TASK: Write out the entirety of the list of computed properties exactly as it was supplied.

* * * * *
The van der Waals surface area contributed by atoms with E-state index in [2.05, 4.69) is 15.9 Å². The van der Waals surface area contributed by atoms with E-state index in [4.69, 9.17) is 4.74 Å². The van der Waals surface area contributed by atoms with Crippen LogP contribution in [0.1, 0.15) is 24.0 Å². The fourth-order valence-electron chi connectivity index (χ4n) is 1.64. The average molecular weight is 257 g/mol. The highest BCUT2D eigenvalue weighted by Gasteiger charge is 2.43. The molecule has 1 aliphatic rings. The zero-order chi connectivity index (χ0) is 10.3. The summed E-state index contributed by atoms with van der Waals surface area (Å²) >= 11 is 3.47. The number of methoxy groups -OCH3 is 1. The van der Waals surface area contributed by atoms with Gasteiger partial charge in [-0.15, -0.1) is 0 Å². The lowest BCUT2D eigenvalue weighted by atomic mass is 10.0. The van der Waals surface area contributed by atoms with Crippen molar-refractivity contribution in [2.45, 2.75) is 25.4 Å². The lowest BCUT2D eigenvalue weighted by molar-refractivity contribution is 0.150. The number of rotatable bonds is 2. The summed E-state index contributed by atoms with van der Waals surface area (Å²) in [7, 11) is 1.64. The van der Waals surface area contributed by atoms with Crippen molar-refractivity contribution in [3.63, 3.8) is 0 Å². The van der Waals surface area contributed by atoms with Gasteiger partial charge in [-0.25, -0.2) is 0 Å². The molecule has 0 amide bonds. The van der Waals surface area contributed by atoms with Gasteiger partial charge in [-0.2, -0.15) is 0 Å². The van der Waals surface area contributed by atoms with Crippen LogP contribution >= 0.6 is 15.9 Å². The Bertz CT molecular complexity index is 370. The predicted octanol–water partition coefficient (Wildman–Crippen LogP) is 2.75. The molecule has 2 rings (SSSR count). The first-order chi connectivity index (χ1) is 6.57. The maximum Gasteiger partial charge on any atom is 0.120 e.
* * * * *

The van der Waals surface area contributed by atoms with E-state index in [2.05, 4.69) is 15.9 Å². The van der Waals surface area contributed by atoms with E-state index in [4.69, 9.17) is 4.74 Å². The van der Waals surface area contributed by atoms with Crippen LogP contribution in [0.1, 0.15) is 24.0 Å². The fourth-order valence-electron chi connectivity index (χ4n) is 1.64. The average molecular weight is 257 g/mol. The highest BCUT2D eigenvalue weighted by Gasteiger charge is 2.43. The molecule has 1 aliphatic rings. The zero-order chi connectivity index (χ0) is 10.3. The summed E-state index contributed by atoms with van der Waals surface area (Å²) >= 11 is 3.47. The number of methoxy groups -OCH3 is 1. The van der Waals surface area contributed by atoms with Gasteiger partial charge in [-0.15, -0.1) is 0 Å². The lowest BCUT2D eigenvalue weighted by atomic mass is 10.0. The van der Waals surface area contributed by atoms with Crippen molar-refractivity contribution in [2.45, 2.75) is 25.4 Å². The lowest BCUT2D eigenvalue weighted by molar-refractivity contribution is 0.150. The number of rotatable bonds is 2. The summed E-state index contributed by atoms with van der Waals surface area (Å²) in [7, 11) is 1.64. The van der Waals surface area contributed by atoms with Crippen molar-refractivity contribution in [3.63, 3.8) is 0 Å². The van der Waals surface area contributed by atoms with Gasteiger partial charge in [-0.25, -0.2) is 0 Å². The molecule has 0 amide bonds. The van der Waals surface area contributed by atoms with Gasteiger partial charge in [-0.2, -0.15) is 0 Å². The van der Waals surface area contributed by atoms with Crippen LogP contribution >= 0.6 is 15.9 Å². The Bertz CT molecular complexity index is 370. The predicted octanol–water partition coefficient (Wildman–Crippen LogP) is 2.75. The molecule has 2 rings (SSSR count). The first-order chi connectivity index (χ1) is 6.57. The maximum Gasteiger partial charge on any atom is 0.120 e.